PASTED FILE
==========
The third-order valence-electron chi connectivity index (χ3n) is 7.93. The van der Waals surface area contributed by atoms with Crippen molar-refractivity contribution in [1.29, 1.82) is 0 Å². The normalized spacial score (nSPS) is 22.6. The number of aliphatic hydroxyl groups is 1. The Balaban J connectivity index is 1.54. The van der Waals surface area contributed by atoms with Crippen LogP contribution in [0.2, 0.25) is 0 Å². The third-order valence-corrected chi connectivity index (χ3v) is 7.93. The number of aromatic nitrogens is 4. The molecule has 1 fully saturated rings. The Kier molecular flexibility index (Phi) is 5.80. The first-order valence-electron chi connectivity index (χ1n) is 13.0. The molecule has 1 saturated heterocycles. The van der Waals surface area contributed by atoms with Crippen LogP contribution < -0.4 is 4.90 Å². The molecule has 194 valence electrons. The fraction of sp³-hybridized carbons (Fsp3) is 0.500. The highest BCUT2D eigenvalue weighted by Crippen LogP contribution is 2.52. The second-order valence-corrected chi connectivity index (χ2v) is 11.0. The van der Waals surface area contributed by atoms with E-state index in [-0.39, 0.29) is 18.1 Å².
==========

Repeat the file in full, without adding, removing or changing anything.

The third-order valence-electron chi connectivity index (χ3n) is 7.93. The van der Waals surface area contributed by atoms with Crippen molar-refractivity contribution in [1.29, 1.82) is 0 Å². The normalized spacial score (nSPS) is 22.6. The number of aliphatic hydroxyl groups is 1. The Balaban J connectivity index is 1.54. The van der Waals surface area contributed by atoms with Crippen LogP contribution in [0.2, 0.25) is 0 Å². The third-order valence-corrected chi connectivity index (χ3v) is 7.93. The number of aromatic nitrogens is 4. The molecule has 1 fully saturated rings. The Kier molecular flexibility index (Phi) is 5.80. The first-order valence-electron chi connectivity index (χ1n) is 13.0. The molecule has 1 saturated heterocycles. The van der Waals surface area contributed by atoms with Crippen LogP contribution < -0.4 is 4.90 Å². The molecule has 194 valence electrons. The fraction of sp³-hybridized carbons (Fsp3) is 0.500. The highest BCUT2D eigenvalue weighted by Crippen LogP contribution is 2.52. The second-order valence-corrected chi connectivity index (χ2v) is 11.0. The van der Waals surface area contributed by atoms with E-state index in [-0.39, 0.29) is 18.1 Å².